BY: Ryan Mahoney, Republican Communications Strategist
And with a Midnight tweet, the junior senator from Texas, Ted Cruz, became the first official candidate to enter the 2016 presidential contest.
His announcement, which was made formal at Liberty University on Monday, was met with mixed reviews. Some view his candidacy as “absurd.” Others see him as a “bomb thrower” when America needs a bridge builder. But many, like Mitt Romney’s “Biggest Fan” from the mountains of north Georgia believe Ted Cruz is “the best leader in world history.”
No matter your feelings on the Cruz candidacy, the firebrand conservative is not the Party’s only choice for president. Thanks to a Republican bench so deep and diverse that a cliché reference to Baskin Robbins is understandably in order, voters, grassroots activists, and pundits will have options on “their candidate.” In due time, our Facebook feeds will serve as the public forum for friends, neighbors, and grammar school classmates to declare their allegiance and display their support.
So as we prepare for another primary season, I hope Republicans far and wide will pause to reflect on what went wrong in presidential cycles before. After contentious primaries in which Republican candidates (and their supporters) trashed each other from coast to coast, battled through countless debates, spent millions upon millions of dollars, we finally had a nominee. And as that candidate emerged – bloody, broken, and broke – many who supported someone else in the primary took their ball and went home. It was no surprise that Republicans lost on Election Day. It’s tough to win without an enthusiastic base of supporters.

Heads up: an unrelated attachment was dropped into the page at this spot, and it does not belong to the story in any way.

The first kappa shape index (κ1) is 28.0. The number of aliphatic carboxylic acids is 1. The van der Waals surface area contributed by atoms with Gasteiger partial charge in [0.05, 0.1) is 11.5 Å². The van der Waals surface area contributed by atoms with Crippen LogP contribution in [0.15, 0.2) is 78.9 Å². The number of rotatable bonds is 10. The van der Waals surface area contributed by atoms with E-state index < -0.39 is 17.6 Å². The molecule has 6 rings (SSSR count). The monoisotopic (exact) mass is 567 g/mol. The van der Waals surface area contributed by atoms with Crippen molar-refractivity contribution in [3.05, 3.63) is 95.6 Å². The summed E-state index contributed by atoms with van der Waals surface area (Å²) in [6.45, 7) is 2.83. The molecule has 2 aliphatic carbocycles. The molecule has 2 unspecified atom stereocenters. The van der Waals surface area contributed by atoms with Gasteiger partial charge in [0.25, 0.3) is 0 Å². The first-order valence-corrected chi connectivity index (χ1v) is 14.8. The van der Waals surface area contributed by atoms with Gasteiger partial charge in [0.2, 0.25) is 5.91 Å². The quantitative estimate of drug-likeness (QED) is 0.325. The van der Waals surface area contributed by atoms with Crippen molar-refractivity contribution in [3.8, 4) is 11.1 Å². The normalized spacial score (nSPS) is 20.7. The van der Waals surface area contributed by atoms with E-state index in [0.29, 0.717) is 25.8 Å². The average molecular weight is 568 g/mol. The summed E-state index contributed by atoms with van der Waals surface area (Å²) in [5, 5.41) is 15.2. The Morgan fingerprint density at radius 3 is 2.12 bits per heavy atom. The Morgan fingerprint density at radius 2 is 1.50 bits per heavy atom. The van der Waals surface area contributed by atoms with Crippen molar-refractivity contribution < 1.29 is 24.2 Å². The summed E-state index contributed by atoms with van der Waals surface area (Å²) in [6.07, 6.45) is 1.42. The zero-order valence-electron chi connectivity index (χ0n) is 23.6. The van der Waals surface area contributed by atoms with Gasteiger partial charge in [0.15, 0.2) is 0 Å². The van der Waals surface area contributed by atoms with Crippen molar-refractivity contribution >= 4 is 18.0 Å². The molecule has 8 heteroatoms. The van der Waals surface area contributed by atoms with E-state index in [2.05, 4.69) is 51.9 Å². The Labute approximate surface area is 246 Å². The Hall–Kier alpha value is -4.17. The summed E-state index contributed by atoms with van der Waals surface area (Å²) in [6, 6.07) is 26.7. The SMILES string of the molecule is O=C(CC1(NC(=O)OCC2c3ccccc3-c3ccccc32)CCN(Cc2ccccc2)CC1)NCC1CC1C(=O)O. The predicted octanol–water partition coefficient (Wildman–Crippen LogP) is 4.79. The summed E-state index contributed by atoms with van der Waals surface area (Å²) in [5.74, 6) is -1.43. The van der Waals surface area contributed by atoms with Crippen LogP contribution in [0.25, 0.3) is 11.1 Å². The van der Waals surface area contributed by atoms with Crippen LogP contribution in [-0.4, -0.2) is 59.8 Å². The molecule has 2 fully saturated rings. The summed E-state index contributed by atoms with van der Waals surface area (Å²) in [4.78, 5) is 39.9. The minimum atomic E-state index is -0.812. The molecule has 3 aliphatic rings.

With the Republican National Committee’s new debate rules and a convention date set earlier than normal, we can expect some of those issues to dissipate. But the behavior of the Republican base remains a determining factor in the eventual success of the future nominee.
Longtime conservative talk show host and author Martha Zoller always advocated for crowded primaries. She said,” Primaries build better candidates.” I agree completely. But there’s a difference in creating contrasts with your opponents and doing pro-bono opposition research for the Democratic Party. There’s a fine line between working to win and fighting to make sure the others lose.
As candidates jump into the race in the weeks and months ahead, and Republicans (myself included) pick sides, let’s remember that only one will appear on the ballot in November of 2016. Swing voters in Ohio, North Carolina, and Florida read our tweets and Facebook posts. They remember what we say now when it’s time to pull the lever later.
Now is the time for a robust conversation on education, foreign policy, tax reform, and energy. Candidates should sharpen each other “like iron sharpens iron.” We should encourage solutions – not sound bites. We should demand vision – not visceral smear campaigns.
We must remember that at the end of the day, it is our responsibility to prevent Barack Obama’s “third term.” When the primary season is over, our enemy’s last name is not Rubio, Cruz, Paul, or Bush. Our enemy is an e-mail hiding, Benghazi burying, scandal ridden politician named Hillary Clinton and we need all hands on deck to end her political career and restore America’s promise for future generations.